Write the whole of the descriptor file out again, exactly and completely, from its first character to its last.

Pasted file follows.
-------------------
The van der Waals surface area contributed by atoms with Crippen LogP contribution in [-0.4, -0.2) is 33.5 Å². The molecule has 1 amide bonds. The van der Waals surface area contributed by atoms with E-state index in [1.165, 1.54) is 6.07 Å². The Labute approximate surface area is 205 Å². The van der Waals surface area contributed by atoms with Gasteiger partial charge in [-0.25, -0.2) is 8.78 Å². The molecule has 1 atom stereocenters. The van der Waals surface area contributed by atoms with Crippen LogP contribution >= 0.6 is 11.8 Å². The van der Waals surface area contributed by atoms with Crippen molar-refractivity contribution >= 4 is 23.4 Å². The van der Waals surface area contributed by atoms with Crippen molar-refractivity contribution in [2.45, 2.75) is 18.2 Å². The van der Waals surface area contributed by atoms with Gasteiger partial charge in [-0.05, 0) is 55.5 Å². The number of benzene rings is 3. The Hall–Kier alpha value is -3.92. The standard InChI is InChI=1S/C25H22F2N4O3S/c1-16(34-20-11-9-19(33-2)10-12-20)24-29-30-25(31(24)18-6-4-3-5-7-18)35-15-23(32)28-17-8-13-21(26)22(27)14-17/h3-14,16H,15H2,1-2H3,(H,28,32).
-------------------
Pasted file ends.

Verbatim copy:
The van der Waals surface area contributed by atoms with Crippen LogP contribution in [-0.4, -0.2) is 33.5 Å². The molecule has 1 amide bonds. The van der Waals surface area contributed by atoms with E-state index in [1.165, 1.54) is 6.07 Å². The Labute approximate surface area is 205 Å². The van der Waals surface area contributed by atoms with Gasteiger partial charge in [-0.25, -0.2) is 8.78 Å². The molecule has 1 atom stereocenters. The van der Waals surface area contributed by atoms with Crippen LogP contribution >= 0.6 is 11.8 Å². The van der Waals surface area contributed by atoms with Crippen molar-refractivity contribution >= 4 is 23.4 Å². The van der Waals surface area contributed by atoms with Crippen molar-refractivity contribution in [2.45, 2.75) is 18.2 Å². The van der Waals surface area contributed by atoms with Gasteiger partial charge in [-0.05, 0) is 55.5 Å². The number of benzene rings is 3. The Hall–Kier alpha value is -3.92. The standard InChI is InChI=1S/C25H22F2N4O3S/c1-16(34-20-11-9-19(33-2)10-12-20)24-29-30-25(31(24)18-6-4-3-5-7-18)35-15-23(32)28-17-8-13-21(26)22(27)14-17/h3-14,16H,15H2,1-2H3,(H,28,32).